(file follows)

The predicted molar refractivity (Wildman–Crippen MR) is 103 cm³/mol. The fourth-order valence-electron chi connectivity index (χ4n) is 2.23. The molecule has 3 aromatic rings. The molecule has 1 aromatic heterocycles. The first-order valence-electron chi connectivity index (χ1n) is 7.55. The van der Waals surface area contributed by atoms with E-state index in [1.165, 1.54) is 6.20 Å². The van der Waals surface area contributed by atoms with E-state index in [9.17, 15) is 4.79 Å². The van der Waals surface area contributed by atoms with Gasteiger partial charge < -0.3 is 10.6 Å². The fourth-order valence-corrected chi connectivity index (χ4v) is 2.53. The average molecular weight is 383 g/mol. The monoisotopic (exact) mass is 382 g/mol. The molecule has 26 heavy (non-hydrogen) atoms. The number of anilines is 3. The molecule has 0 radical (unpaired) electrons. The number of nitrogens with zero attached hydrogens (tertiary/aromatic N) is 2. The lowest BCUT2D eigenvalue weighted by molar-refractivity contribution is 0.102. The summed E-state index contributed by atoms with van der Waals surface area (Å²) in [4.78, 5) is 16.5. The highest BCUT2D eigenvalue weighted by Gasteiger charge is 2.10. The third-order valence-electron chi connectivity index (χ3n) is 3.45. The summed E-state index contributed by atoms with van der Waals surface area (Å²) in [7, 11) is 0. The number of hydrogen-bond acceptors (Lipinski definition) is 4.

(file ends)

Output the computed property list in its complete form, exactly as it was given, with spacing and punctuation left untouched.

The predicted molar refractivity (Wildman–Crippen MR) is 103 cm³/mol. The fourth-order valence-electron chi connectivity index (χ4n) is 2.23. The molecule has 3 aromatic rings. The molecule has 1 aromatic heterocycles. The first-order valence-electron chi connectivity index (χ1n) is 7.55. The van der Waals surface area contributed by atoms with E-state index in [1.165, 1.54) is 6.20 Å². The van der Waals surface area contributed by atoms with E-state index in [9.17, 15) is 4.79 Å². The van der Waals surface area contributed by atoms with Gasteiger partial charge < -0.3 is 10.6 Å². The fourth-order valence-corrected chi connectivity index (χ4v) is 2.53. The average molecular weight is 383 g/mol. The monoisotopic (exact) mass is 382 g/mol. The molecule has 26 heavy (non-hydrogen) atoms. The number of anilines is 3. The molecule has 0 radical (unpaired) electrons. The number of nitrogens with zero attached hydrogens (tertiary/aromatic N) is 2. The lowest BCUT2D eigenvalue weighted by molar-refractivity contribution is 0.102. The summed E-state index contributed by atoms with van der Waals surface area (Å²) in [4.78, 5) is 16.5. The highest BCUT2D eigenvalue weighted by Gasteiger charge is 2.10. The third-order valence-electron chi connectivity index (χ3n) is 3.45. The summed E-state index contributed by atoms with van der Waals surface area (Å²) in [7, 11) is 0. The number of hydrogen-bond acceptors (Lipinski definition) is 4.